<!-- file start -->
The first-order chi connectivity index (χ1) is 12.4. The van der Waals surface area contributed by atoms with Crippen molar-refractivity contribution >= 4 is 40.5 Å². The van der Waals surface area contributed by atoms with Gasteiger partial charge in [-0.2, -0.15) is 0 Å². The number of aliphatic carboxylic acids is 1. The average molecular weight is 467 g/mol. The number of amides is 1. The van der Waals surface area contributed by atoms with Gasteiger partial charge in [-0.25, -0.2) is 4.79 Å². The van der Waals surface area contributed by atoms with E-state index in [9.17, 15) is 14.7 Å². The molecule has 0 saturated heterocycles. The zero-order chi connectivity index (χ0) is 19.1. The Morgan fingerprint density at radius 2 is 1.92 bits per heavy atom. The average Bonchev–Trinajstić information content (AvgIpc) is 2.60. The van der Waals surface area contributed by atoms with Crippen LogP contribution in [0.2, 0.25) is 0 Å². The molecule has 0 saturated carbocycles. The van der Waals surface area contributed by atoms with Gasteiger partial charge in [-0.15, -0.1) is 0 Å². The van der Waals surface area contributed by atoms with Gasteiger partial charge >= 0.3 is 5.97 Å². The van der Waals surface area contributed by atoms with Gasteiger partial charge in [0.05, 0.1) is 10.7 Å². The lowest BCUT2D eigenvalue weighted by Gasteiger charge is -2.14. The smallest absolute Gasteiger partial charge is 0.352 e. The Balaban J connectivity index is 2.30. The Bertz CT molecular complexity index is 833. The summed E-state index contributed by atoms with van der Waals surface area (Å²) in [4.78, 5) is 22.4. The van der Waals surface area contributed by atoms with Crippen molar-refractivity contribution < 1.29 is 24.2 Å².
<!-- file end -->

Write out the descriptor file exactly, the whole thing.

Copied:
The first-order chi connectivity index (χ1) is 12.4. The van der Waals surface area contributed by atoms with Crippen molar-refractivity contribution >= 4 is 40.5 Å². The van der Waals surface area contributed by atoms with Gasteiger partial charge in [-0.2, -0.15) is 0 Å². The number of aliphatic carboxylic acids is 1. The average molecular weight is 467 g/mol. The number of amides is 1. The van der Waals surface area contributed by atoms with Gasteiger partial charge in [-0.25, -0.2) is 4.79 Å². The van der Waals surface area contributed by atoms with E-state index in [9.17, 15) is 14.7 Å². The molecule has 0 saturated heterocycles. The zero-order chi connectivity index (χ0) is 19.1. The Morgan fingerprint density at radius 2 is 1.92 bits per heavy atom. The average Bonchev–Trinajstić information content (AvgIpc) is 2.60. The van der Waals surface area contributed by atoms with Crippen LogP contribution in [0.2, 0.25) is 0 Å². The molecule has 0 saturated carbocycles. The van der Waals surface area contributed by atoms with Gasteiger partial charge in [-0.15, -0.1) is 0 Å². The van der Waals surface area contributed by atoms with Gasteiger partial charge >= 0.3 is 5.97 Å². The van der Waals surface area contributed by atoms with Gasteiger partial charge in [0.05, 0.1) is 10.7 Å². The lowest BCUT2D eigenvalue weighted by Gasteiger charge is -2.14. The smallest absolute Gasteiger partial charge is 0.352 e. The Balaban J connectivity index is 2.30. The Bertz CT molecular complexity index is 833. The summed E-state index contributed by atoms with van der Waals surface area (Å²) in [4.78, 5) is 22.4. The van der Waals surface area contributed by atoms with Crippen molar-refractivity contribution < 1.29 is 24.2 Å².